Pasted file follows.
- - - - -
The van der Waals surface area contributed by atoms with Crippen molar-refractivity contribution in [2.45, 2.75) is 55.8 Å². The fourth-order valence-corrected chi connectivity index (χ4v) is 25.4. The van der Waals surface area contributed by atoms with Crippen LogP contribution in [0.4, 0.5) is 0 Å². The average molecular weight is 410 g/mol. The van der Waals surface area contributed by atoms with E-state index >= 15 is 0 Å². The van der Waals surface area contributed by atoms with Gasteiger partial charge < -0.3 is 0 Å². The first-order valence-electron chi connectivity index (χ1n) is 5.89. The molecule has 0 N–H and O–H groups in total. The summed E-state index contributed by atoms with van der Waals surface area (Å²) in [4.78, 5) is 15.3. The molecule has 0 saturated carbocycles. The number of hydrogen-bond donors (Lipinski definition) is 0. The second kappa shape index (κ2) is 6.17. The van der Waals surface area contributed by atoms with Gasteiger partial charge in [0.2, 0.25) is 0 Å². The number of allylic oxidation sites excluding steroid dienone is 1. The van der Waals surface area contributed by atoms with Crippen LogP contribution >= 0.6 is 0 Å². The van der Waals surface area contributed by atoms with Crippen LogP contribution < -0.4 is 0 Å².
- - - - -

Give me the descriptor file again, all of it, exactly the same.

The van der Waals surface area contributed by atoms with Crippen molar-refractivity contribution in [2.45, 2.75) is 55.8 Å². The fourth-order valence-corrected chi connectivity index (χ4v) is 25.4. The van der Waals surface area contributed by atoms with Crippen LogP contribution in [0.4, 0.5) is 0 Å². The average molecular weight is 410 g/mol. The van der Waals surface area contributed by atoms with E-state index >= 15 is 0 Å². The van der Waals surface area contributed by atoms with Gasteiger partial charge < -0.3 is 0 Å². The first-order valence-electron chi connectivity index (χ1n) is 5.89. The molecule has 0 N–H and O–H groups in total. The summed E-state index contributed by atoms with van der Waals surface area (Å²) in [4.78, 5) is 15.3. The molecule has 0 saturated carbocycles. The number of hydrogen-bond donors (Lipinski definition) is 0. The second kappa shape index (κ2) is 6.17. The van der Waals surface area contributed by atoms with Gasteiger partial charge in [0.2, 0.25) is 0 Å². The number of allylic oxidation sites excluding steroid dienone is 1. The van der Waals surface area contributed by atoms with Crippen LogP contribution >= 0.6 is 0 Å². The van der Waals surface area contributed by atoms with Crippen LogP contribution < -0.4 is 0 Å².